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Role of pronator release in revision carpal tunnel surgery

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      Introduction: The purpose of this study was to compare the result of treatment of patients with failed primary carpal tunnel surgery who suspected pronator teres syndrome (PTS) by performing revision carpal tunnel release (CTR) with pronator teres release (PTR) and revision CTR alone. Methods: Retrospective chart review in patients who required revision CTR and suspected PTS. Group 1, treated by redo CTR with PTR and group 2, treated by redo CTR alone. Intraoperative findings, pre and postoperative numbness (2-PD), pain (VAS score), and grip strength were studied. Results: There were 17 patients (20 wrists) in group 1 and 5 patients (5 wrists) in group 2. Patients in group 1 showed more chance of fully recovery of numbness and pain than group 2 (60% vs. 0%, p < 0.05 and 55.0% vs. 0%, p < 0.05, respectively). Mean grip strength was increased 16.0% in group 1 and increase 11.7% in group 2. Most common pathology at the elbow were deep head of pronator teres 90% (18/20 elbows) and lacertus fibrosus 50% (10/20 elbows). The most common finding at carpal tunnel was the reformed transverse carpal ligaments (80%, 20/25 wrists) and scar adhesion around the median nerve (40%, 10/25 wrists). Discussion: Intraoperative findings from our study confirmed that there were pathology in both carpal tunnel and pronator area in failed primary CTR with suspected PTS. Our study showed that combined PTR with revision CTR provided higher chance of completely recovery from numbness and pain more than redo CTR alone.

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      Most cited references 19

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      The pronator teres syndrome: compressive neuropathy of the median nerve.

      Thirty-nine patients with a clinical diagnosis of the pronator teres syndrome were seen during a seven-year period. They typically complained of aching discomfort in the forearm, weakness in the hand, and numbness in the thumb and index finger. Cyclic stress usually brought on the symptoms. The distinctive physical finding was tenderness over the proximal part of the pronator teres, which was aggravated by resisted pronation of the forearm, flexion of the elbow, and occasionally by resisted contraction of the flexor superficialis of the long finger. Electrophysiological testing of the median nerve showed abnormalities in a few patients, but localization of the abnormality was possible only rarely. Intraoperative recordings showed some improvement shortly after release of the median nerve in six of the ten forearms that were tested. Surgical exploration of thirty-six forearms in thirty-two patients showed intramuscular tendinous bands in the pronator, indentation of the muscle belly of the flexor superficialis in most forearms. Vascular and muscular abnormalities were seen occasionally. Of the thirty-six operations, twenty-eight gave good or excellent results; five, fair; and in three patients the symptoms were unchanged. The cause of failure was either inadequate decompression or misdiagnosis.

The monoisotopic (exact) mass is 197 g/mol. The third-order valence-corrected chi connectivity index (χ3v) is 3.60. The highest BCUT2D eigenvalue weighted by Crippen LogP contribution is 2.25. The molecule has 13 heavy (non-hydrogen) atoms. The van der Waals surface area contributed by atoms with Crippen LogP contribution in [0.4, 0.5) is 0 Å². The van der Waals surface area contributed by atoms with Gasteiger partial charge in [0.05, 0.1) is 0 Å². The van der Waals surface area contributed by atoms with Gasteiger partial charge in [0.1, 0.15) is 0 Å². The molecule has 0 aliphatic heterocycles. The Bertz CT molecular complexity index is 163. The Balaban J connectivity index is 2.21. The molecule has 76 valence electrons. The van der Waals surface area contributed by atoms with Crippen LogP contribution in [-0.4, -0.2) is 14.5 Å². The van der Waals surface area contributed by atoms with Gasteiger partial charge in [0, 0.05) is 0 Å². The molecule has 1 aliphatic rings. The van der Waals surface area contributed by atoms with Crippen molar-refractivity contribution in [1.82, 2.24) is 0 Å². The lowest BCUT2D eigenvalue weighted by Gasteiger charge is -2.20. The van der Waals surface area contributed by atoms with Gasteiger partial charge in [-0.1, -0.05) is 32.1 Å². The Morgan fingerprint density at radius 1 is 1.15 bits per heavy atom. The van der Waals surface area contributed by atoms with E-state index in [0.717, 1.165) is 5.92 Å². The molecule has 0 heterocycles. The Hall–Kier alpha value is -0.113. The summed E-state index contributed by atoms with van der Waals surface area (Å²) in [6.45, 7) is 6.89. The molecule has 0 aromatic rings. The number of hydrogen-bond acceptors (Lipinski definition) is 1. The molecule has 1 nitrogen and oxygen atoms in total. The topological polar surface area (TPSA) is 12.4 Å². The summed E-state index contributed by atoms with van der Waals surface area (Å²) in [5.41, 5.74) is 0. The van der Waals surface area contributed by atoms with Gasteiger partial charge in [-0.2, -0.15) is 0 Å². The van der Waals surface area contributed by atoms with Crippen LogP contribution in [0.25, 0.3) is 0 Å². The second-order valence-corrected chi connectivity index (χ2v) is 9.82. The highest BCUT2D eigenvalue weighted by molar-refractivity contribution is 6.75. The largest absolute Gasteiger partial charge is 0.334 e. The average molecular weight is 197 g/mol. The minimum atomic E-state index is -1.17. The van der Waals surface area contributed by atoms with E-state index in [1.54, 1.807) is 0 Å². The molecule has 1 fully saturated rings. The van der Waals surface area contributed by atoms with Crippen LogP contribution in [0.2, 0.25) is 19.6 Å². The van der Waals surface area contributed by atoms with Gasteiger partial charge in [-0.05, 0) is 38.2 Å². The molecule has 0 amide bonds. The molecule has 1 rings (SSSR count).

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        Predicting the outcome of carpal tunnel release.

        To test the hypothesis that the result of steroid injection in the carpal tunnel provides a better predictor of the outcome of later surgery. We also explored other possible factors that might predict the outcome directly or interact with the results of steroid injection to better predict the outcome.
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          Entrapment neuropathies of the median nerve at and above the elbow.

          Three surgically verified cases of median nerve entrapment at and above the elbow are reported: one involved a compression of the nerve beneath the Struthers ligament in absence of supracondylar bony spur, and two concerned a compression beneath the lacertus fibrosus bicipitis (aponeurosis musculi bicipitalis brachii). Of the two latter cases, the first entrapment was caused by a hematome and the second the nerve was found to be entrapped between the lactertus and an underlying hypertrophic brachial muscle. The compression mechanisms and clinical and electromyographic findings are presented.

            Author and article information

            [1 ] Department of Orthopaedics, Faculty of Medicine, Chulalongkorn University 1873 Rama 4 Road 10330 Pathumwan, Bangkok Thailand
            [2 ] Christian M Kleinert Institute for Hand and Microsurgery 225 Abraham Flexner Way, Suite 850 40202 Louisville KY USA
            Author notes
            [* ]Corresponding author: pobeong@
            SICOT J
            SICOT J
            EDP Sciences
            16 March 2016
            : 2
            : ( publisher-idID: sicotj/2016/01 )
            sicotj150062 10.1051/sicotj/2016006
            © The Authors, published by EDP Sciences, 2016

            This is an Open Access article distributed under the terms of the Creative Commons Attribution License (, which permits unrestricted use, distribution, and reproduction in any medium, provided the original work is properly cited.

            Figures: 3, Tables: 3, Equations: 0, References: 21, Pages: 6
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